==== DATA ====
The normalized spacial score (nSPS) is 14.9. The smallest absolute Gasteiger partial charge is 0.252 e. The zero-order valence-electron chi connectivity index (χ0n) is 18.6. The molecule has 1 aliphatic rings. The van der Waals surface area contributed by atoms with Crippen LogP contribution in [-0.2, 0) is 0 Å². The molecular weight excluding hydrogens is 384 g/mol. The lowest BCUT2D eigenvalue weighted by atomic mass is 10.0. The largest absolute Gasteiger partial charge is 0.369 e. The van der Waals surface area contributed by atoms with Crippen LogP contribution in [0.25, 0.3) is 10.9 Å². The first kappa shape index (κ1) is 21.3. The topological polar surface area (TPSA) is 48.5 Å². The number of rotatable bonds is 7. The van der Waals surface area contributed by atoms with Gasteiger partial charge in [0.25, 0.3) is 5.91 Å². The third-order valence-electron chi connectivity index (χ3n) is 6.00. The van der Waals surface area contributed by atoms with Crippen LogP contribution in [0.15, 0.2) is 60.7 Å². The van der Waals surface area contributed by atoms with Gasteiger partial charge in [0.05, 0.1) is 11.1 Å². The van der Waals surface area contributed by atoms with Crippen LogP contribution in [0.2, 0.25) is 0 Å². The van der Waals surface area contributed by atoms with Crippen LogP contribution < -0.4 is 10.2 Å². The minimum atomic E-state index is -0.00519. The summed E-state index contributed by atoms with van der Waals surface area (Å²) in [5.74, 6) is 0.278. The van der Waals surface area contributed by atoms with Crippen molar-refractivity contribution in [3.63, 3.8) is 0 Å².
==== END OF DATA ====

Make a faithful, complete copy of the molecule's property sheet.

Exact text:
The normalized spacial score (nSPS) is 14.9. The smallest absolute Gasteiger partial charge is 0.252 e. The zero-order valence-electron chi connectivity index (χ0n) is 18.6. The molecule has 1 aliphatic rings. The van der Waals surface area contributed by atoms with Crippen LogP contribution in [-0.2, 0) is 0 Å². The molecular weight excluding hydrogens is 384 g/mol. The lowest BCUT2D eigenvalue weighted by atomic mass is 10.0. The largest absolute Gasteiger partial charge is 0.369 e. The van der Waals surface area contributed by atoms with Crippen LogP contribution in [0.25, 0.3) is 10.9 Å². The first kappa shape index (κ1) is 21.3. The topological polar surface area (TPSA) is 48.5 Å². The number of rotatable bonds is 7. The van der Waals surface area contributed by atoms with Gasteiger partial charge in [0.25, 0.3) is 5.91 Å². The third-order valence-electron chi connectivity index (χ3n) is 6.00. The van der Waals surface area contributed by atoms with Crippen LogP contribution in [0.15, 0.2) is 60.7 Å². The van der Waals surface area contributed by atoms with Gasteiger partial charge in [0.05, 0.1) is 11.1 Å². The van der Waals surface area contributed by atoms with Crippen LogP contribution in [0.2, 0.25) is 0 Å². The van der Waals surface area contributed by atoms with Crippen LogP contribution < -0.4 is 10.2 Å². The minimum atomic E-state index is -0.00519. The summed E-state index contributed by atoms with van der Waals surface area (Å²) in [5.74, 6) is 0.278. The van der Waals surface area contributed by atoms with Crippen molar-refractivity contribution in [3.63, 3.8) is 0 Å².